Saturday, February 13, 2010

Ask a Korean! Wiki: Language Similarities?

Dear Korean,

I know there's been an influx of English words to have been adopted by Koreans into their own language, like coffee, camera, computer, bus, okay, etc. But are there any purely Korean words which -- when spoken -- carry exactly same meaning in Korean as English? The one possibility I'm thinking of is "soot," meaning dirty or ashy. Doesn't that mean approximately the same thing in both languages?

Kenneth L.


Finding "soot" is extremely clever, but the Korean is afraid that Korean soot and English soot do not mean exactly the same -- although they are close. In Korean, soot means "charcoal". In English, soot means "grime". Korean soot doesn't exactly carry the judgmental connotation that English soot carries.

The Korean can't think of any other example, but this is really intriguing. Readers, be creative. Any randomly similar words between Korean and English?

Got a question or a comment for the Korean? Email away at


  1. I always thought it kind of a cute coincidence that:

    사과: apple
    사과하다: apple-ogize :)

  2. "Give" and "Gi-Bu" (donate)

  3. This isn't a perfect example, but I've always been curious about "want" and "원하다." I've always been told that its not borrowed from English.

  4. what about "many" and "많이"

  5. why? 왜? Listen to Korean rap songs to find more.

  6. I like that 해고하다 means "discharge" or "dismiss"- kinda like telling someone "hey, go!"
    I'm a dork.

  7. Could eating too much "salsa" cause a bout of "sul-sa"?

  8. This one's actually in Spanish, which I found even more surprising.

    There been a couple of times my friends would call somebody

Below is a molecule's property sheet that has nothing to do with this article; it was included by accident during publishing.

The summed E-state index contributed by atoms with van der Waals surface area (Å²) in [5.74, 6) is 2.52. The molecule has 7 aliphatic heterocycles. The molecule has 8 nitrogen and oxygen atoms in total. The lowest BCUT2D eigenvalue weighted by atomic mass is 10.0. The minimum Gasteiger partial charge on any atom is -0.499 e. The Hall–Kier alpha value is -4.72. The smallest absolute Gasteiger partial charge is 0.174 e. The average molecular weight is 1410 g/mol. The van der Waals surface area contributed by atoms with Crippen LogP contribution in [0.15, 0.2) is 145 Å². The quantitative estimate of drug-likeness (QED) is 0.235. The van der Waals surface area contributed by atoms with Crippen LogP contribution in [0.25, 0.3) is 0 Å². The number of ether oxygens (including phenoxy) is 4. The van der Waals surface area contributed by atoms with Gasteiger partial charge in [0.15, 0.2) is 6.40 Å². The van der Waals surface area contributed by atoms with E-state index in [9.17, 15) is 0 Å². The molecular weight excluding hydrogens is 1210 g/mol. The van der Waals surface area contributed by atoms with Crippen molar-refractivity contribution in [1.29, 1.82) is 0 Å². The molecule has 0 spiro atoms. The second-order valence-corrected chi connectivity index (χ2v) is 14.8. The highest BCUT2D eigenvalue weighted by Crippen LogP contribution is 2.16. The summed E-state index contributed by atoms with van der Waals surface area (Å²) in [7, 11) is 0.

"바보 Babo." - Fool

    In Spanish, sometimes we'll call someone "Baboso" - Silly

  9. This is extremely interesting guys. Keep them coming!

  10. has quite a few Korean-English ones, some of them mentioned in this thread.

    From that page:
    English dung and Korean 똥
    English pear and Korean 배
    English seed and Korean 씨

  11. words "amma" and "appa" (or slight modifications of them) are probably common in a dozen or so languages

  12. Here are a few with Urdu/Hindi:

    차 and chai (tea)
    엄마 and um-ma
    아빠 and ub-ba
    자 the command particle, as in 가자, is the same

    From French, je and 저 were approximate false cognates I noticed immediately, along with 먹다 and manger.

  13. this is kinda reaching for it, but i always thought 더불다 "together" sounds like "double"

  14. not really related but I was told they use the word "sun cream" instead of "sun screen". Which makes more sense then using "screen".

  15. 선호다다 means to prefer. This verb reminds me of the traditional Korean preference for a son. 선 sounds like son in English.

  16. Dear The Korean,
    I have to disagree with your explanation that soot means grime. I understand that meaning, but I have always associated soot with burned wood.. the fine carbon dust that is released when burning wood in a fireplace that sticks to the chimney.
    This is soot. So, in a way, coal and soot are similar...both are made mainly from carbon, are black, and could be used to write on white paper if necessary.

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  18. In English, "soot" does not mean grime. It refers to charcoal dust.


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